Tag Archives: peanut butter

A post about peanut butter

3 Dec

I’m sure I’ve told you about how much of a fussy eater I was growing up.  I lived on cheese pizza, turkey hot dogs, macaroni and cheese, and every day at school, I had a peanut butter and jelly sandwich (jam as I now have to say as an Aussie so they don’t think I’m a weirdo who puts jello on my sandwiches).  It was undoubtedly my biggest source of protein.

I am still a huge fan of peanut butter. Especially the stuff RedBalloon sent me.  So is Hannah.  She doesn’t like chicken apart from the occasional nugget (if you can even call that chicken), and only intermittently likes deli ham, and she doesn’t eat any other meat at all.  If I make her a sandwich at home, it always has peanut butter on it.  Two tablespoons (32 grams) of the stuff has 8 grams of protein.  For comparison’s sake, 32 grams of chicken breast has about 9.7 grams of protein.  Yes, chicken has far fewer calories than peanut butter, but if you have a kid who doesn’t like meat, does like peanut butter, doesn’t eat a large volume of any kind of food, and is underweight, daily doses of peanut butter is a great option.  Plus it’s delicious.  Also, don’t be scared of the fat in peanut butter (don’t eat the whole jar at once, obviously, I mean per 2 TBSP serve), since the majority of fat in peanut butter is monounsaturated fat, which lowers LDL cholesterol levels (the bad cholesterol) and polyunsaturated fat which raises HDL levels (the good cholesterol).  Humans also need good fats in their diet for good health.

Unfortunately though, peanuts are also an allergen to a lot of people.  So many that it is banned in most schools, churches, playgroups, and children’s venues.  In Australia, around 3% of kids have a peanut allergy, some so severe that it causes anaphylaxis.  And trust me, that is scary.  When I was young, my brother got stung by a bee and went into anaphylactic shock.  He went all blue and couldn’t breathe until he got a shot of epinephrine.  20% of kids with peanut allergies grow out of it at some point (although I wonder when they think “hey, maybe I’ll try this stuff that I’ve been allergic to my whole life and see what happens”).  Needless to say, I can see why schools, and other venues have such strict peanut rules.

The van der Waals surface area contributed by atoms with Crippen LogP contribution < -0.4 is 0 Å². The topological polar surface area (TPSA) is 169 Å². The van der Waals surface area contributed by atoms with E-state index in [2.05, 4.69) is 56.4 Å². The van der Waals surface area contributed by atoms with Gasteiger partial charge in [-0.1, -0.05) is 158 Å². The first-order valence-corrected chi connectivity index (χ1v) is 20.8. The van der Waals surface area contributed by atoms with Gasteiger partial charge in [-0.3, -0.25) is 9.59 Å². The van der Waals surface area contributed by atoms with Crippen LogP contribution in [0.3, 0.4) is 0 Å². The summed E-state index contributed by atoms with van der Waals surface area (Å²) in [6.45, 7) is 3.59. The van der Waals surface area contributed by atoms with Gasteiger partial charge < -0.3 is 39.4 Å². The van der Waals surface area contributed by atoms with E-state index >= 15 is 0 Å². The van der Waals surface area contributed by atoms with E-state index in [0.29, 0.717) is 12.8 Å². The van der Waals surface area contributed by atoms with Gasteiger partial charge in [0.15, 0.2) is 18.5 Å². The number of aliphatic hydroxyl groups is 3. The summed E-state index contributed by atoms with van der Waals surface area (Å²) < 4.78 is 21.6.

Not that peanuts are even a nut.  They are a legume, like peas, and beans.  Real nuts such as almonds and macadamias grow on trees.

Luckily for my family, we have no such peanut allergies and go through a very large volume of peanut butter in any given week.  We happened to have just run out of our big tub of it when I was volunteered to review a Red Balloon subscription.  I browsed the list of subscriptions, saw the delicious looking peanut butter, and here we are.

Screen shot 2013-11-28 at 9.26.47 PM

I like the quirky labels, and the star on the lid. If you’ve never eaten peanut butter made with only peanuts (and maybe a little salt), you’d probably be a bit surprised after you twist the lid off.  Inside is gooey, slightly runny, lumpy, brown goodness, unlike most peanut butter that you get at the supermarket, that is a firm set mass and isn’t even remotely going to fall out if you turn the jar upside down with the lid on.  You’d think the regular stuff is made of just peanuts, but it’s not.  Most peanut butters are only 90-ish percent peanuts, and have all sorts of added extras like vegetable or palm oil, sugar, molasses, and some even have ingredients with crazy long names that no one even remotely knows what are without consulting google.

Pic’s Really Good Peanut Butter, on the other hand, only contains peanuts and a little bit of salt.  And by a little, I mean a little; only 30mg per serve.  The recommended daily intake for most adults under 51 is 2,300mg per day or less, which means that one serving of Pic’s peanut butter is only 1.3% of your daily allowance of salt.